Day to day, the biggest problem I encounter in statistical practice is convincing colleagues and customers who do not know the details of methods, that the methods and their inferences are legitimate. Some of the methods are more easily understood than others, and that has become a big part of how I find I need to practice.

]]>You mentioned different kinds of estimation methods for the hyperparameter alpha including Bayesian ones.

I recently saw a paper on genomic selection (Fang et al, 2012, Theoretical & Applied Genetics) where the authors put a prior on alpha and then estimated alpha by the mode of its posterior distribution p(alpha/data) via EM.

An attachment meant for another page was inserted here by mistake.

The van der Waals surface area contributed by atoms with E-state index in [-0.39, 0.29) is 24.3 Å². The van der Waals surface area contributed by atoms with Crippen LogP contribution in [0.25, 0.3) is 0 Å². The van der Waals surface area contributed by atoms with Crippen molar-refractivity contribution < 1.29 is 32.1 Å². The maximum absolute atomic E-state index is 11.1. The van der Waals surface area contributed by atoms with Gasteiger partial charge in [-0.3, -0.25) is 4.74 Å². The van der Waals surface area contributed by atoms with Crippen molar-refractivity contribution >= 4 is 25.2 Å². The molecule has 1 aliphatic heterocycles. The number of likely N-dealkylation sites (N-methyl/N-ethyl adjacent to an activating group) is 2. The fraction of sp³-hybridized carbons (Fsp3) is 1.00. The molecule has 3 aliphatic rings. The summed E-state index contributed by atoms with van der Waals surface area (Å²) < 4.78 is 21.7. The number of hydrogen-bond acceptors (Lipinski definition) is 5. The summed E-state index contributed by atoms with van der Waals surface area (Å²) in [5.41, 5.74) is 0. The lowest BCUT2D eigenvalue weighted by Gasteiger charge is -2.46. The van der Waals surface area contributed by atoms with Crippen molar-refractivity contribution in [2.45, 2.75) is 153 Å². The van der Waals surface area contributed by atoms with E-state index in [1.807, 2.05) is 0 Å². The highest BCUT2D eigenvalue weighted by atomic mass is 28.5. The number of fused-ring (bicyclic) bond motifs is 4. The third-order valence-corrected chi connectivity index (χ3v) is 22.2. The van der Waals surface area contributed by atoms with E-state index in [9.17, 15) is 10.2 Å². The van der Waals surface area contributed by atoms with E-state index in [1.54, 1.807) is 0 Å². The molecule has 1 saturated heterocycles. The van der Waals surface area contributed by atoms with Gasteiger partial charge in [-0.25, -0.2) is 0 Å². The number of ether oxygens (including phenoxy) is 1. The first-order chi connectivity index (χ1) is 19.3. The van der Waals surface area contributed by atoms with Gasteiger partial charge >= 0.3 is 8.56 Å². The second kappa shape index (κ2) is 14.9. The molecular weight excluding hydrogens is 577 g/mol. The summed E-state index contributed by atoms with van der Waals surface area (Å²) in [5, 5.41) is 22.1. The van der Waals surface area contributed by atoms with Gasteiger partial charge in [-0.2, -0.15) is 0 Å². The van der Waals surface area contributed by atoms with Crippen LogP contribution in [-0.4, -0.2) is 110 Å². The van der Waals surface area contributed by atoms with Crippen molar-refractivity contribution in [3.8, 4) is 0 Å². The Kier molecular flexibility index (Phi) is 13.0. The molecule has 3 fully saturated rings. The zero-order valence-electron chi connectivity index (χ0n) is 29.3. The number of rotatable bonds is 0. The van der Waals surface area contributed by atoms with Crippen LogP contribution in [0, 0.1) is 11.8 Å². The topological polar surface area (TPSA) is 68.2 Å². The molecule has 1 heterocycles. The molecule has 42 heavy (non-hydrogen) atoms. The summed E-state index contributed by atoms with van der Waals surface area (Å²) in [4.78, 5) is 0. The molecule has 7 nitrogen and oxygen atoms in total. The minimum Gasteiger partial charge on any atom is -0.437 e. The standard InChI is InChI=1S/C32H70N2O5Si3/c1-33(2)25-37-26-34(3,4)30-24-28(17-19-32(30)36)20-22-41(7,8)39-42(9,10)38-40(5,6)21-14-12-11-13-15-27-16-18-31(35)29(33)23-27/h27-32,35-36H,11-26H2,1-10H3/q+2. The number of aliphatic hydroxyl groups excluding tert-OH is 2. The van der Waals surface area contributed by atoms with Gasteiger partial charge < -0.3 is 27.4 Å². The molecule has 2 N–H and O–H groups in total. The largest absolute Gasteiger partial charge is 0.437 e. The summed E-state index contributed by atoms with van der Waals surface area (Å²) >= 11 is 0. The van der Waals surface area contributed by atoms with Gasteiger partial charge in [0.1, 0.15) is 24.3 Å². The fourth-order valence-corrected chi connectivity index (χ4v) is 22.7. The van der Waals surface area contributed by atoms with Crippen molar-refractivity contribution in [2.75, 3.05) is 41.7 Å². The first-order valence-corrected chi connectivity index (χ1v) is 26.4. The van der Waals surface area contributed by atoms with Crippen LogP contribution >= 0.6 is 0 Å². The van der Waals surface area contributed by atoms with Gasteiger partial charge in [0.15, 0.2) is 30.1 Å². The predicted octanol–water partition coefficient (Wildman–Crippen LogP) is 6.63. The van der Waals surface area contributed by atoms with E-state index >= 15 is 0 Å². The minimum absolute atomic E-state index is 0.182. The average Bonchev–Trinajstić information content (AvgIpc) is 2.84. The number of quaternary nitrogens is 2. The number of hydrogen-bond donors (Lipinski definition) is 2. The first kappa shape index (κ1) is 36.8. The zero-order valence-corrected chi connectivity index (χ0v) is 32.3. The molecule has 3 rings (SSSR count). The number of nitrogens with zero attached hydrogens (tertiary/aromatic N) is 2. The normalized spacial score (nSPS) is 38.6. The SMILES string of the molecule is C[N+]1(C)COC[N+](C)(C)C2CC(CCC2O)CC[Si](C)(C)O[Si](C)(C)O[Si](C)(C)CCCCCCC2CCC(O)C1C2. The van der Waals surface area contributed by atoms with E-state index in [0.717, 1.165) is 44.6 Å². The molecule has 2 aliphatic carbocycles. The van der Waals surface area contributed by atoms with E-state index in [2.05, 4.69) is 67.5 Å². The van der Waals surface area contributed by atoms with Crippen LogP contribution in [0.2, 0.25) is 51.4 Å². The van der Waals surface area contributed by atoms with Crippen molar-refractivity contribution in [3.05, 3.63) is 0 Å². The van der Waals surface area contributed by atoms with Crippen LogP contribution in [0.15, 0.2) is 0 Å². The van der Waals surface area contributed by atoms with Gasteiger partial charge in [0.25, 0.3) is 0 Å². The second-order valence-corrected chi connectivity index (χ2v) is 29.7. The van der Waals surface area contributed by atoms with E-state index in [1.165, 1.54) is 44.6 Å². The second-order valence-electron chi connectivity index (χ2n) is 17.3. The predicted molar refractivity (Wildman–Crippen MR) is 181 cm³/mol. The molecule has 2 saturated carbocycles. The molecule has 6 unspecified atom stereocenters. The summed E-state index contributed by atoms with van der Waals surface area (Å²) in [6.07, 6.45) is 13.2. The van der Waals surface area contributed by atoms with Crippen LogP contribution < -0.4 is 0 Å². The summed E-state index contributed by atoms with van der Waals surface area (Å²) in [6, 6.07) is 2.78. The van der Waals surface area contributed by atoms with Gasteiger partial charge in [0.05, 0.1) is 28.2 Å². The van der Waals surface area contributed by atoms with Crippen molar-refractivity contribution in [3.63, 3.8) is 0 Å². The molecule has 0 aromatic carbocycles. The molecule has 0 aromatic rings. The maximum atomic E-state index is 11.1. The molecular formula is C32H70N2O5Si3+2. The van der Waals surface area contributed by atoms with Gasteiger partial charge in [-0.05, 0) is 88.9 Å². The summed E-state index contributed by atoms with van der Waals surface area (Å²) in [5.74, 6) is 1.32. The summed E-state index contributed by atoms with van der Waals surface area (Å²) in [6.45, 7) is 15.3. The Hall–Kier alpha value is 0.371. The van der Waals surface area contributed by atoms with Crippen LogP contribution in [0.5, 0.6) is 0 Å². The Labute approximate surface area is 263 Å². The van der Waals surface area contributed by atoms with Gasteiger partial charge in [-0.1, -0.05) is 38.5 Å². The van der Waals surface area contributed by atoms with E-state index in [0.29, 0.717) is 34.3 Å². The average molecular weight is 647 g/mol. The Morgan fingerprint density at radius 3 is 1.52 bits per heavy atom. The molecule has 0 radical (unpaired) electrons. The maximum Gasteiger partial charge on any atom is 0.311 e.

In that application, the authors implemented a Bayesian Lasso according to the procedure described by Park and Casella (2008) and the parameter of concern was the penalty parameter lambda. The authors put a gamma distribution G(a,b) on lambda**2 with a=0.5 and b=0. This empirical Bayes procedure worked seemingly as well as the complete one on simulated data. ]]>